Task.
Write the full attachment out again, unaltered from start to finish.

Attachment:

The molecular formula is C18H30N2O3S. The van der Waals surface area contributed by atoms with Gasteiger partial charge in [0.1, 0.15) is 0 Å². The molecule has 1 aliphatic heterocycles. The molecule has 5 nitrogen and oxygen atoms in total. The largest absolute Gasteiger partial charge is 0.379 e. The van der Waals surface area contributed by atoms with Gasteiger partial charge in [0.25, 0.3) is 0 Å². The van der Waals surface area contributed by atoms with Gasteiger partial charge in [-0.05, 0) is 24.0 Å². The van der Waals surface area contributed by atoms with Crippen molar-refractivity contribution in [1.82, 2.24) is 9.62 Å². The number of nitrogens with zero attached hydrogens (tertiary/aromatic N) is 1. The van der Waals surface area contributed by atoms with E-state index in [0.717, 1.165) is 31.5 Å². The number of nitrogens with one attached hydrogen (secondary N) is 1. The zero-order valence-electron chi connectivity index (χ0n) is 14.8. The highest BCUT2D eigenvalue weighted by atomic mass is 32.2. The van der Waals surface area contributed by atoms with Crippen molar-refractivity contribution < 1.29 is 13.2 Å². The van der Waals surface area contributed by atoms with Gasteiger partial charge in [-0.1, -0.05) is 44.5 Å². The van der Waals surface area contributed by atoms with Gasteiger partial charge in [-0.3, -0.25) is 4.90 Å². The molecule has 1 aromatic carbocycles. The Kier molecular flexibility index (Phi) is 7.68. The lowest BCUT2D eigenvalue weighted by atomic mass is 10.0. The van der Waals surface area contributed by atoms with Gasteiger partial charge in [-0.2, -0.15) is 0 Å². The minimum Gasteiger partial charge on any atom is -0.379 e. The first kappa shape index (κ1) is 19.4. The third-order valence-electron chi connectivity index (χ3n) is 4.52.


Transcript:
The molecular formula is C18H30N2O3S. The van der Waals surface area contributed by atoms with Gasteiger partial charge in [0.1, 0.15) is 0 Å². The molecule has 1 aliphatic heterocycles. The molecule has 5 nitrogen and oxygen atoms in total. The largest absolute Gasteiger partial charge is 0.379 e. The van der Waals surface area contributed by atoms with Gasteiger partial charge in [0.25, 0.3) is 0 Å². The van der Waals surface area contributed by atoms with Gasteiger partial charge in [-0.05, 0) is 24.0 Å². The van der Waals surface area contributed by atoms with Crippen molar-refractivity contribution in [1.82, 2.24) is 9.62 Å². The number of nitrogens with zero attached hydrogens (tertiary/aromatic N) is 1. The van der Waals surface area contributed by atoms with E-state index in [0.717, 1.165) is 31.5 Å². The number of nitrogens with one attached hydrogen (secondary N) is 1. The zero-order valence-electron chi connectivity index (χ0n) is 14.8. The highest BCUT2D eigenvalue weighted by atomic mass is 32.2. The van der Waals surface area contributed by atoms with Crippen molar-refractivity contribution < 1.29 is 13.2 Å². The van der Waals surface area contributed by atoms with Gasteiger partial charge in [-0.1, -0.05) is 44.5 Å². The van der Waals surface area contributed by atoms with Gasteiger partial charge in [-0.3, -0.25) is 4.90 Å². The molecule has 1 aromatic carbocycles. The Kier molecular flexibility index (Phi) is 7.68. The lowest BCUT2D eigenvalue weighted by atomic mass is 10.0. The van der Waals surface area contributed by atoms with Gasteiger partial charge in [-0.2, -0.15) is 0 Å². The minimum Gasteiger partial charge on any atom is -0.379 e. The first kappa shape index (κ1) is 19.4. The third-order valence-electron chi connectivity index (χ3n) is 4.52.